The network has had some success with Weather.com, which it launched in the pioneer days of the internet, one of the great unsung hedges in media history. The still-popular website—the one where you, and 8 million daily visitors like you, punch in your Zip Code to get the local forecast—has buoyed the company’s balance sheet, in part by taking a more sensationalist, anxiety-stoking approach. “Snow Panic Has Driven Weather.com Completely Insane,” joked Gawker—and that was last year, during a far milder winter. This season has brought a steady drumbeat of fear-inducing headlines (“Winter Shows No Mercy. Cold Is Back!”), red alert! banners heralding the latest advisory from the National Weather Service, and shameless click-bait (“Young Mom Found Dead in Snow-Covered Car,” “20 Ways to Pop the Question—Outdoors”). The website may now even be more valuable than the network, which is cold comfort for the TV people.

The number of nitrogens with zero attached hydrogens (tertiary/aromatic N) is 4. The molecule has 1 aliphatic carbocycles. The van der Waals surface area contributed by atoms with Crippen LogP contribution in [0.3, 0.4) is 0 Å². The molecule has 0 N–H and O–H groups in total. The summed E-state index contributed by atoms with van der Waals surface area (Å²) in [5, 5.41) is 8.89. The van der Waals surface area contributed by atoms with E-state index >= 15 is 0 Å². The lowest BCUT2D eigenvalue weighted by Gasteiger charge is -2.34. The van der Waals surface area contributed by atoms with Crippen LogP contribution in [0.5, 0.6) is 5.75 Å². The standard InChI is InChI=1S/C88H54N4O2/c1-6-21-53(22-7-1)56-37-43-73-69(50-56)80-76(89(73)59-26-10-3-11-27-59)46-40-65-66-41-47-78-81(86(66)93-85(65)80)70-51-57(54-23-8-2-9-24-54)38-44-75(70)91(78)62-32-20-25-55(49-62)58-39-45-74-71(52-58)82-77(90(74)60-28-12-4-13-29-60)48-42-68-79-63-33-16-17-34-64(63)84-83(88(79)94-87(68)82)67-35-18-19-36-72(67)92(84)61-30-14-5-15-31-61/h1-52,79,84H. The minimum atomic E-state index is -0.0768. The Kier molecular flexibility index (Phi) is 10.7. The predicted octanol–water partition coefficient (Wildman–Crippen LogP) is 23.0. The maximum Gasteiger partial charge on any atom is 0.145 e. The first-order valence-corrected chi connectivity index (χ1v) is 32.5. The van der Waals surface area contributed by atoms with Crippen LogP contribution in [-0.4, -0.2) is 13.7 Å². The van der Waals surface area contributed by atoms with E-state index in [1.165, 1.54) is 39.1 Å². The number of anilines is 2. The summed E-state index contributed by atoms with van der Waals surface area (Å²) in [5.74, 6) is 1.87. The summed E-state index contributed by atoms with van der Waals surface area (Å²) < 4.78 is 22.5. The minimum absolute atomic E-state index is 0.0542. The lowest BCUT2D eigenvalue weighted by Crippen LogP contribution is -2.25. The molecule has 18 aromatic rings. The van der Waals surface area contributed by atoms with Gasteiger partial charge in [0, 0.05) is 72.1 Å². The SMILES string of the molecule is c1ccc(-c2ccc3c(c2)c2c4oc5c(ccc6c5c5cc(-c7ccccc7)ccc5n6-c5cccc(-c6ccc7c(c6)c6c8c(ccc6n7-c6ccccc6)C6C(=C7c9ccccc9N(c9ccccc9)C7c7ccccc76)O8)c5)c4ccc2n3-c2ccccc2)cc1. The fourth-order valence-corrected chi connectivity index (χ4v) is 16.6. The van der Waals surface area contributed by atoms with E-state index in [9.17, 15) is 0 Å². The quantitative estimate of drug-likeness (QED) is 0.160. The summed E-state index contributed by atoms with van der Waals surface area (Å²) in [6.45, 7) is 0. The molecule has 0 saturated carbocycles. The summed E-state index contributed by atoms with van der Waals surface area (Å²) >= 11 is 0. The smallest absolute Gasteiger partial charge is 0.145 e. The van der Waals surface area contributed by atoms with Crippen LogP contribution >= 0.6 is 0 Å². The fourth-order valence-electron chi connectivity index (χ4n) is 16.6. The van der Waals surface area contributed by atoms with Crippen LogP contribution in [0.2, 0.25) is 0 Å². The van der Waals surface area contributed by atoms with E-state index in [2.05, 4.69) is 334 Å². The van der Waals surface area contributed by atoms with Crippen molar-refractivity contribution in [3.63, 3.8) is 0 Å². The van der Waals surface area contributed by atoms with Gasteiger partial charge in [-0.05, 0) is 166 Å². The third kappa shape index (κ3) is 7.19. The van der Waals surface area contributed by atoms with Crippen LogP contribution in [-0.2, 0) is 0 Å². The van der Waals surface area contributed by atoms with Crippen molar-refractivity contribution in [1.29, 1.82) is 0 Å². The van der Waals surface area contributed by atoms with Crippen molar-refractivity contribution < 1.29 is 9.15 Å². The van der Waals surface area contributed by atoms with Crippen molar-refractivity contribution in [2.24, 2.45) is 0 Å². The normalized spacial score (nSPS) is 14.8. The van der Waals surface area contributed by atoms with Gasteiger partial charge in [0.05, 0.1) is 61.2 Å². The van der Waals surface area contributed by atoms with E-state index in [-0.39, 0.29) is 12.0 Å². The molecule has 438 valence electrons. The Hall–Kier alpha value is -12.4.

The predicament has occasioned something of an identity crisis at the Weather Channel. Like History and A&E, other niche channels, it’s experimenting with reality series, and like its cousins in cable news, it’s also betting on the power of personality, hoping Sam Champion has the magnetism to hold on to viewers for longer than it takes to catch a forecast, choose a sweater, and flip away. And it’s redefining what constitutes a weather story, looking for ways to engage viewers on those days when the roof isn’t about to blow off. In one recent series of segments, a correspondent interviewed shelter dogs hoping to become the channel’s official “Weather Therapy Dog,” which will be dispatched to areas hard hit by storms to comfort victims. The winner was a shepherd mix named Butler.